How To Calculate Water Volumes For Any Garden Fish Pond of Any Shape
If your pond is not a simple rectangle or square the calculation is more
difficult. If you are not totally accurate do not be too concerned because we
are looking for an approximate volume. However you should aim to be within
10% to 15% accuracy.
In making approximations the simplest way to do this is to assume the pond is
surrounded by a rectangle and then ask yourself what proportion of the rectangle
is covered by water. See the sketch below to assist in understanding this
measurement technique.
Lets say the proportion is 50% and the depth is once more constant at 0.5 metres
and the rectangle around the pond is 3 metres long x 2.8 metres wide. The volume
is calculated as follows:
3.0 x 2.8 x 0.5 x 50/100 = 2,1 cu.metres = 2.1 x 1,000 = 2,100 litres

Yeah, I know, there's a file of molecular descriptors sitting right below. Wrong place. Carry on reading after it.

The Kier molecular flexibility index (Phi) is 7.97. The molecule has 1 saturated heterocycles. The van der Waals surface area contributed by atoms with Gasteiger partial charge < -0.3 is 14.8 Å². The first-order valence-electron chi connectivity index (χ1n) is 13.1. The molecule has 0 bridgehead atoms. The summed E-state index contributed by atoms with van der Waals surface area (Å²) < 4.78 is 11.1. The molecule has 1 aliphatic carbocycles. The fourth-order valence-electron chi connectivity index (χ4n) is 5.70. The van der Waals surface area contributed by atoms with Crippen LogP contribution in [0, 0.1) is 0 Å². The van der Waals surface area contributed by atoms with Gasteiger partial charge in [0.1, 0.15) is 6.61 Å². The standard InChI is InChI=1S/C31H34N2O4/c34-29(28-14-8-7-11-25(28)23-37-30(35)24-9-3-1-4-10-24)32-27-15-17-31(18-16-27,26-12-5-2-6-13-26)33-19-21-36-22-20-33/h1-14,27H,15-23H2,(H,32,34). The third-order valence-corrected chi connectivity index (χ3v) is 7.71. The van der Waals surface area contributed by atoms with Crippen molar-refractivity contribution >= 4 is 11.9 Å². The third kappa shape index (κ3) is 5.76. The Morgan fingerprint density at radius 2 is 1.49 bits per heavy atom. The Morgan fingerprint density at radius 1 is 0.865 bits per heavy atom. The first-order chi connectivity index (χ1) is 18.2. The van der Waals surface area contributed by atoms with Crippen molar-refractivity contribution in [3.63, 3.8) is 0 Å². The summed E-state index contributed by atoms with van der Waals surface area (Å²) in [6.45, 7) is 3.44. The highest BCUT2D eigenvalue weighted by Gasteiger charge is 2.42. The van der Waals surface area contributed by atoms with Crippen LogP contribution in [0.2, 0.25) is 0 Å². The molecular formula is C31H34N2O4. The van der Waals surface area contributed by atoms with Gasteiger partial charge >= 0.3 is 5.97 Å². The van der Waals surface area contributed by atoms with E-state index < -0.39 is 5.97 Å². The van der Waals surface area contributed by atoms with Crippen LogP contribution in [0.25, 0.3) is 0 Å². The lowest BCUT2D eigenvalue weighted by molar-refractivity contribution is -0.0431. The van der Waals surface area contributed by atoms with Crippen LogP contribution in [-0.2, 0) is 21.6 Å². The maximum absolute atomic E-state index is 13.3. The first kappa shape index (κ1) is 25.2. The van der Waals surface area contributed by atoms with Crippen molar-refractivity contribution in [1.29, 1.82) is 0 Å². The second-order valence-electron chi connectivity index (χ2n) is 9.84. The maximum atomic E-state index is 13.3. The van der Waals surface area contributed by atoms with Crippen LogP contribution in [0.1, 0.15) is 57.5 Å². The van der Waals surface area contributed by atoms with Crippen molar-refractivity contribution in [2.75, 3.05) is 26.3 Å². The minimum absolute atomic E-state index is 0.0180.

If the depth is not uniform then use the average depth to calculate the volume.
Another more accurate approximation can be made by counting the small squares
into which the pond has been divided as in the diagram above. This is the method
explained in detail:

The pond was first drawn to scale using graph paper or something similar like a
spreadsheet (this sketch was done on a spreadsheet):

Each square in the sketch has a constant size. As you can see the total squares
covered in the total rectangular area is 11 x 12 = 132 squares.

The total yellow squares must now be estimated.
We estimate about 21 full squares
are covered by the yellow bits. If you get a bit different it does not matter
much.

Now count the white squares we get 56.

This means you can now calculate the number of squares covered by the blue pond
as follows:

= 53 squares

If each square is 0.2 x 0.2 metres then area covered by pond is as follows:

53 x 0.2 x 0.2 = 2.12 sq metres

If average depth of pond is 0.5 metres then pond volume is

2.12 x 0.5 x 1,000 = 1,060 litres
Knowing the volume of your pond is important if you want to specify other
equipment correctly. Once again if you are not sure seek help.
While considering pond volume 1,000 litres of water is a good volume to hold
about 1 kg of fish.
Here is that conversion table again.
this page reprinted with permission of
The Pond Professor